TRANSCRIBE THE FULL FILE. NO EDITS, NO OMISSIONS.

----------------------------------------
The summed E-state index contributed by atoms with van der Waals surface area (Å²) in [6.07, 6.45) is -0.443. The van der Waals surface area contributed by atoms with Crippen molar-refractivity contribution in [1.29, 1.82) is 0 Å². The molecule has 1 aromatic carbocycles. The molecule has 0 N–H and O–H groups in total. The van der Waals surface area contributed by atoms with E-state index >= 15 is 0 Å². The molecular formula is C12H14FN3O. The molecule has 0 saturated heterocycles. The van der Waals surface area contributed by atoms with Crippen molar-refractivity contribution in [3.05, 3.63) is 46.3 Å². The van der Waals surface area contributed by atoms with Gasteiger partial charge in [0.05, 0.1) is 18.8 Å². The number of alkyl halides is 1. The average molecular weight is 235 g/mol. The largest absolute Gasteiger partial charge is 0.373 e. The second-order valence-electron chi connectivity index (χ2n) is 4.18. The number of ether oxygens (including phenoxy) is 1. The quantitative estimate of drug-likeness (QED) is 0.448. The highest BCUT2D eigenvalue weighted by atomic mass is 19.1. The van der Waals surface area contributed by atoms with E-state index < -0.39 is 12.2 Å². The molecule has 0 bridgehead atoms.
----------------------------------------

The summed E-state index contributed by atoms with van der Waals surface area (Å²) in [6.07, 6.45) is -0.443. The van der Waals surface area contributed by atoms with Crippen molar-refractivity contribution in [1.29, 1.82) is 0 Å². The molecule has 1 aromatic carbocycles. The molecule has 0 N–H and O–H groups in total. The van der Waals surface area contributed by atoms with E-state index >= 15 is 0 Å². The molecular formula is C12H14FN3O. The molecule has 0 saturated heterocycles. The van der Waals surface area contributed by atoms with Crippen molar-refractivity contribution in [3.05, 3.63) is 46.3 Å². The van der Waals surface area contributed by atoms with Gasteiger partial charge in [0.05, 0.1) is 18.8 Å². The number of alkyl halides is 1. The average molecular weight is 235 g/mol. The largest absolute Gasteiger partial charge is 0.373 e. The second-order valence-electron chi connectivity index (χ2n) is 4.18. The number of ether oxygens (including phenoxy) is 1. The quantitative estimate of drug-likeness (QED) is 0.448. The highest BCUT2D eigenvalue weighted by atomic mass is 19.1. The van der Waals surface area contributed by atoms with E-state index < -0.39 is 12.2 Å². The molecule has 0 bridgehead atoms.